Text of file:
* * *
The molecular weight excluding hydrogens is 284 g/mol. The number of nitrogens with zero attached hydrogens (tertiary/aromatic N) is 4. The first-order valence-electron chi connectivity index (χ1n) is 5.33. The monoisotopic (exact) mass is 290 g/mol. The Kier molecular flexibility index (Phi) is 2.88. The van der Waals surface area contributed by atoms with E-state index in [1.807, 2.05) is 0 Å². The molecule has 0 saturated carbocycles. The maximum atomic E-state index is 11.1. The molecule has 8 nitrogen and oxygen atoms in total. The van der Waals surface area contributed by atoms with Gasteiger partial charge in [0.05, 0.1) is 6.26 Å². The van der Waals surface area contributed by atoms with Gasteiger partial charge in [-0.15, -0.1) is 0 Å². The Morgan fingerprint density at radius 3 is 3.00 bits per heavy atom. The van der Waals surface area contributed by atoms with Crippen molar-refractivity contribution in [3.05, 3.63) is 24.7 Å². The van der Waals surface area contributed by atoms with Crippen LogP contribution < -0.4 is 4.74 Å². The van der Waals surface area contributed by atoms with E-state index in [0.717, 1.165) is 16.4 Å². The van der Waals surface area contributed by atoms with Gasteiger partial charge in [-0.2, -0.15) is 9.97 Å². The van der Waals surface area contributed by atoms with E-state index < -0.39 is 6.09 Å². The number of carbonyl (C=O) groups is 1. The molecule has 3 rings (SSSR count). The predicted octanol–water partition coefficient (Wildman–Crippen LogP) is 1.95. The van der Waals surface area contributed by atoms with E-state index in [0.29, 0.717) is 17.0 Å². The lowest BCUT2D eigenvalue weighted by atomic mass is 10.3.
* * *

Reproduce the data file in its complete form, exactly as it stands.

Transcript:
The molecular weight excluding hydrogens is 284 g/mol. The number of nitrogens with zero attached hydrogens (tertiary/aromatic N) is 4. The first-order valence-electron chi connectivity index (χ1n) is 5.33. The monoisotopic (exact) mass is 290 g/mol. The Kier molecular flexibility index (Phi) is 2.88. The van der Waals surface area contributed by atoms with E-state index in [1.807, 2.05) is 0 Å². The molecule has 0 saturated carbocycles. The maximum atomic E-state index is 11.1. The molecule has 8 nitrogen and oxygen atoms in total. The van der Waals surface area contributed by atoms with Gasteiger partial charge in [0.05, 0.1) is 6.26 Å². The van der Waals surface area contributed by atoms with Gasteiger partial charge in [-0.15, -0.1) is 0 Å². The Morgan fingerprint density at radius 3 is 3.00 bits per heavy atom. The van der Waals surface area contributed by atoms with Crippen molar-refractivity contribution in [3.05, 3.63) is 24.7 Å². The van der Waals surface area contributed by atoms with Crippen LogP contribution < -0.4 is 4.74 Å². The van der Waals surface area contributed by atoms with E-state index in [0.717, 1.165) is 16.4 Å². The van der Waals surface area contributed by atoms with Gasteiger partial charge in [-0.2, -0.15) is 9.97 Å². The van der Waals surface area contributed by atoms with E-state index < -0.39 is 6.09 Å². The number of carbonyl (C=O) groups is 1. The molecule has 3 rings (SSSR count). The predicted octanol–water partition coefficient (Wildman–Crippen LogP) is 1.95. The van der Waals surface area contributed by atoms with E-state index in [0.29, 0.717) is 17.0 Å². The lowest BCUT2D eigenvalue weighted by atomic mass is 10.3.